Disclaimer: I am not a licensed therapist. While I do have a masters degree in counseling, the purpose of this blog is not to provide diagnosis or treatment for mental illness of any kind. The purpose of this blog is to offer tips on dealing with the frustrations of life. When it comes to your mental wellness, please seek professional counsel if you feel necessary.
Okay. So last week was a hard week. In the name of self-care and the mental health hype that is quickly fading, I needed a break. Even though I’m not talking about this topic today, continue to be intentional about reaching out to your strong friends. I’ll deal with suicide another week, but today I want to talk about “the village” or at least what’s left of it.
I know by now, many of you have viewed, liked, and even shared this particular post. It’s been gripping my heart for a couple weeks now. So today, I want to discuss the power in community and it’s place in mental wellness.
Traditionally, African American families have built strong families around strong communities. If you grew up anything like me, any responsible adult could correct, rebuke, and discipline you as they saw fit. Let me make myself clear, this does not mean we could be abused based on perception alone. In my community there was a respected standard for acceptable behavior. There were well known behaviors children has no business expressing and if we got caught, we were at the mercy of the adult who saw us and our parents when they got word of our behavior. I think back on these times and wonder what happened to strong communities? Parents have become so protective of their children (and rightfully so with all that is going on) that raising children properly has become almost non-existent.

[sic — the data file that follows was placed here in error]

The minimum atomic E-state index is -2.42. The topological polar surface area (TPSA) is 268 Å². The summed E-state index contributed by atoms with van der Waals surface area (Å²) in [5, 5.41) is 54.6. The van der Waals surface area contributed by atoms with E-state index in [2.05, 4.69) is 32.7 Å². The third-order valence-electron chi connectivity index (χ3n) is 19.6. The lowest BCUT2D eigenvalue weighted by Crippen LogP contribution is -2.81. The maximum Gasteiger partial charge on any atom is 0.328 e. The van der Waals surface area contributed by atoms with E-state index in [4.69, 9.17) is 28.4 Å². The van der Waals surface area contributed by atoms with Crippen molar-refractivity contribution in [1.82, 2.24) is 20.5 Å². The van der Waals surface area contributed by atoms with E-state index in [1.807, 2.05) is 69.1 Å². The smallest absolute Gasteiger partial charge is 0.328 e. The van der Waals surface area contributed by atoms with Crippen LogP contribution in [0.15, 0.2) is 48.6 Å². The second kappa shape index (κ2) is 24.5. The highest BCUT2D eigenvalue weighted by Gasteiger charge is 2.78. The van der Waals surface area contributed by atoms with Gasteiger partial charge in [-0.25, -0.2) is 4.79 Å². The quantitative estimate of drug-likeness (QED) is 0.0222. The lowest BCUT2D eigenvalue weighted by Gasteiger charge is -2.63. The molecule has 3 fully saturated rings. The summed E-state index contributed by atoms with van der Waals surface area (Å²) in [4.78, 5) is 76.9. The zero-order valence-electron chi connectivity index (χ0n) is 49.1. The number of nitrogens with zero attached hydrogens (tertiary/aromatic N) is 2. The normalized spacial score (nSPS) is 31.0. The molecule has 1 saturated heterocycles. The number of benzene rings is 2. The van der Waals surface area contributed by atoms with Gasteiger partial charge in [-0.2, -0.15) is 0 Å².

We have shifted from protecting our children out of love to protecting them out of fear. From this context, it’s safe to say good intentions don’t always equal good results. While protecting our children (good intention) is great, eradicating the village (unintended result) is the outcome. The issue is not protection. The issue is the source that fuels protection: fear. We are so afraid of the unknown, we no longer trust the village.
So what can we do to rebuild trust? So glad you asked because you know a problem is not worth presenting if you don’t have a solution.
Typically I would have a list of things to help, but in this case I only have one. The solution to our trust is simple.
We have to learn how to speak to each other and communicate our needs and expectations. I believe that when we master communication again, our villages will come back to life, our communities will grow strong, and our kids will be safe.
Now for the list!
How do we grow strong in communication?
1. Listen. Despite popular belief listening is active, not passive. We listen to understand not to respond.
2. Say what you mean not what you meant. In this life, there are two things you can’t take back in this world: your time and your word. Be intentional about both.
3. Speak your mind without defending yourself. In therapy we call this I-language. While people are responsible for their actions, you are responsible for your feelings. Own them at all times.
Be intentional today. Let’s come together to rebuild our communities and give “the village” her voice back.
Shanithia “Hyquality” Kendrick